Data theft disproportionately affects restaurants — hackers have an affinity for businesses like yours. In fact, restaurants are the single most targeted business for cyber-attacks and data breaches, accounting for over half of all cyber-attacks.

Technology has greatly changed how consumers spend money. With a tap of a finger, you can transfer money out of your bank account, make a large online purchase, or order something as simple as your dog’s new food. This is convenient, but it comes at a cost; hackers can exploit these technological advancements to take people’s personal and financial data (yikes).


Cybersecurity experts admit that there is not one simple solution to this problem, as many different factors are to blame. However, one of the major factors that increase fraudulent activity is the use of centralized servers (which is exactly what it sounds like: a single server that directs all communications and stores all of the user’s data).

Having a centralized server is risky — no individual server should store hundreds of thousands of people’s most private information, as they are at greater risk for both complete failure and cyber attack. This is where blockchain comes in.


There is no universal definition of a blockchain, but a blockchain is essentially a growing list of blocks managed by a cluster of computers, with no single entity owning the data. The whole idea is to disperse data and information across different networks, effectually creating a democratized server. It has been praised as the new and innovative solution to cybersecurity compromises, but many argue that this praise is unwarranted.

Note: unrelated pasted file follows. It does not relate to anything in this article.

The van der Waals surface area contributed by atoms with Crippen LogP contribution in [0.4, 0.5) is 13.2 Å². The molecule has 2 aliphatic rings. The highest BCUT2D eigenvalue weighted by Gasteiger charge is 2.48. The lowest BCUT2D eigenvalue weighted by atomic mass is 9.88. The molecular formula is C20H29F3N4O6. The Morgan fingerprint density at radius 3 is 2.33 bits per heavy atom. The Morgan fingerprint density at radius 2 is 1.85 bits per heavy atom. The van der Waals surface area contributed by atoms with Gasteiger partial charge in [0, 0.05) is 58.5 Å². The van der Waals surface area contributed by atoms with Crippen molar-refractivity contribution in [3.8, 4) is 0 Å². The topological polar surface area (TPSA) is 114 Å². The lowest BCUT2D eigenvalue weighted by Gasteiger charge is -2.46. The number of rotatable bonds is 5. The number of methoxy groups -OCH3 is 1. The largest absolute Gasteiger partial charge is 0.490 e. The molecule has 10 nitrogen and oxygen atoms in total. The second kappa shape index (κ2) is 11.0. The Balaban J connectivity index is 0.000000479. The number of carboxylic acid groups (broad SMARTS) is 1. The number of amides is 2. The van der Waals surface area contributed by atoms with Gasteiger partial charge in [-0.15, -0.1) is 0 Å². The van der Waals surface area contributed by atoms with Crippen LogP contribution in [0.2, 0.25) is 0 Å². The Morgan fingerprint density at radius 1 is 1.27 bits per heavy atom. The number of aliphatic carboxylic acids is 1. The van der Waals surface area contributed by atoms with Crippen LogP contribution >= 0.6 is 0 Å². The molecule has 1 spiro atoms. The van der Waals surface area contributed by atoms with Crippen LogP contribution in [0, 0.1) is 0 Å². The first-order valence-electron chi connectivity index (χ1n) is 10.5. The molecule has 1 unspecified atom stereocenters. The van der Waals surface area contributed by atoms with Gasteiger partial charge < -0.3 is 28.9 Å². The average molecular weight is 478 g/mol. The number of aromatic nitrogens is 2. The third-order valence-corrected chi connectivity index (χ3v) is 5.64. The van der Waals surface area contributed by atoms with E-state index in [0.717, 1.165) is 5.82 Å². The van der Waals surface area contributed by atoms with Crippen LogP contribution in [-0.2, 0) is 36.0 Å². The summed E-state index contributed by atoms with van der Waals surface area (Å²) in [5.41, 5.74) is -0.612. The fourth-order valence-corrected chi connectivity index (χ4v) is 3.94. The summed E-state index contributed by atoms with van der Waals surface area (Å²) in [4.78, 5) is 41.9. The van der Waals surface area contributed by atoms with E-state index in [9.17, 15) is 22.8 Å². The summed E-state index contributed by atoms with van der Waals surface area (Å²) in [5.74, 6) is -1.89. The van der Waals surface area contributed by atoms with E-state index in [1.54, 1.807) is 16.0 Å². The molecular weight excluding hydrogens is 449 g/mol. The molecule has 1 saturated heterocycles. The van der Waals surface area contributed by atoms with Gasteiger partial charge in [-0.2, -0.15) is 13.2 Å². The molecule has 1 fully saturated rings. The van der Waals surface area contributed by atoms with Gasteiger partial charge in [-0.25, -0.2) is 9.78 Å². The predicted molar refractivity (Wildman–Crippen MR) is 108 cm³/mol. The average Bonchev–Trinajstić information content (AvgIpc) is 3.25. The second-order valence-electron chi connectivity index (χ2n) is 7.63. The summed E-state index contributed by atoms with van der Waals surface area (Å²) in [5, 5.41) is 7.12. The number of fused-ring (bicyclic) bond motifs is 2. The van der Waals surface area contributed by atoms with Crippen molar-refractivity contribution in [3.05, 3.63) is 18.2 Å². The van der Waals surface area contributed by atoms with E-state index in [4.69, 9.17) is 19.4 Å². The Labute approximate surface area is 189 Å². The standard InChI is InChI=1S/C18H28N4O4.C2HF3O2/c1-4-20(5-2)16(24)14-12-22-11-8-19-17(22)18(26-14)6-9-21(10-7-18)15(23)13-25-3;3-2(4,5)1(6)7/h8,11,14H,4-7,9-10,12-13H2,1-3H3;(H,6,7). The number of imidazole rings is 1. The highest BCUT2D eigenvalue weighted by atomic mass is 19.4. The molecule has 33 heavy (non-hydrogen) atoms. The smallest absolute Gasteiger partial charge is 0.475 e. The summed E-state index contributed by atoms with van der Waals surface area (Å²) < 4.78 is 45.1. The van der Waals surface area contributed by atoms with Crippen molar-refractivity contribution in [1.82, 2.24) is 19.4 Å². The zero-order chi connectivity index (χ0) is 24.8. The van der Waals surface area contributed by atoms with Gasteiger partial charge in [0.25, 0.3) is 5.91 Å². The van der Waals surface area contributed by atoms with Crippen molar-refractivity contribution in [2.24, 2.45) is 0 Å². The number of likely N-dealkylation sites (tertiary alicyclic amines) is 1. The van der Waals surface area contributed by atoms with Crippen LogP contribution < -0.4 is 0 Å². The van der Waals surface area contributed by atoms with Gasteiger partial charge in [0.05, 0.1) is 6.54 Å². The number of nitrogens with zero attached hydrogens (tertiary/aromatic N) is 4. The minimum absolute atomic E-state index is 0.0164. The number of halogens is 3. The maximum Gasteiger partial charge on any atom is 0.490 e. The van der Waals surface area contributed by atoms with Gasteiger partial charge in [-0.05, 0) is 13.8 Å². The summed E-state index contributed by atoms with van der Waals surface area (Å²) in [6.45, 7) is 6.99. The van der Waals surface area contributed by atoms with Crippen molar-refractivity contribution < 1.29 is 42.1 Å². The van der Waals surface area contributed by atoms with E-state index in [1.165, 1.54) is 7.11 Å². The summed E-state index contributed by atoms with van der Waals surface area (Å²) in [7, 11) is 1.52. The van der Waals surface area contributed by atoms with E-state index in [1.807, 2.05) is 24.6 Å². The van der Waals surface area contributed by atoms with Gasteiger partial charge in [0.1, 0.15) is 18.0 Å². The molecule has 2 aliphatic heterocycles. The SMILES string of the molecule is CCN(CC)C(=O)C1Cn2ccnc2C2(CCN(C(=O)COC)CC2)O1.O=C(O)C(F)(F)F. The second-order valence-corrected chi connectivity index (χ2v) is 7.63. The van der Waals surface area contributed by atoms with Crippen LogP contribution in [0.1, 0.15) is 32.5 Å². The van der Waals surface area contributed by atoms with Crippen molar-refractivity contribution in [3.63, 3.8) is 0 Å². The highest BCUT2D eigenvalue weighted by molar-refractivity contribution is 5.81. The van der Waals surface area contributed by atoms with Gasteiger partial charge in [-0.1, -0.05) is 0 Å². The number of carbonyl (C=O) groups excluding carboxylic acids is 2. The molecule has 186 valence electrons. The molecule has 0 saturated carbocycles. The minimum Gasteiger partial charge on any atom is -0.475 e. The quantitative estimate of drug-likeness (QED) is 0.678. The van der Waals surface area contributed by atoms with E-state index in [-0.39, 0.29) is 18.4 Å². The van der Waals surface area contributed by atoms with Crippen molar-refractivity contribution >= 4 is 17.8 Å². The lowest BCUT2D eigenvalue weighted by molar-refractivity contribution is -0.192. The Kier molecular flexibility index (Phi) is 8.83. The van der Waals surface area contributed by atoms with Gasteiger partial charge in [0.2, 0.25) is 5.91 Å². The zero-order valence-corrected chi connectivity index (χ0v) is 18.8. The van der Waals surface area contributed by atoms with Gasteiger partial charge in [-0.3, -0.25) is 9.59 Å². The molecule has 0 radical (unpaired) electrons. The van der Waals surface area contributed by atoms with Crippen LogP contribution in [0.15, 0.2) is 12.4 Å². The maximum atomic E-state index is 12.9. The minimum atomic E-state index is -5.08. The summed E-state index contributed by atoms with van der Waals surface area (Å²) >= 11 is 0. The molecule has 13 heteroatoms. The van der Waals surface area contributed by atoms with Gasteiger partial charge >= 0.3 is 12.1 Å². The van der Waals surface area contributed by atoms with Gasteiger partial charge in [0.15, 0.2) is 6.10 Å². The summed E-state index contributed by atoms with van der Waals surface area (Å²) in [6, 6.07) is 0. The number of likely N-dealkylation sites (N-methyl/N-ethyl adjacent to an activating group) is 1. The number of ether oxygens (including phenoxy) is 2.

Blockchain is not revolutionary and blockchain is not going to change the world. Scholars are continuously debating whether or not it is even a more secure approach to data management. However, its most evident pitfall is its weak capacity. Currently, transaction volumes are low — meaning that not that many people are using blockchain. As more people use blockchain and volumes rise, then the speed of blockchain is expected to drop dramatically. The current system is not equipped to handle a large number of users, making it an even less viable solution. Moral of the story, blockchain is not going to magically solve the world’s cybersecurity problems.

Regardless of the size and nature of your establishment, cybersecurity should matter to you. The aftermath of a security breach is messy. It can damage anything from customer relations to your personal finances. Although there are mechanisms in place for preventing and managing cyber attacks, nothing is foolproof. In order to truly protect yourself, you need to have a safety net. You need to have cyber liability coverage.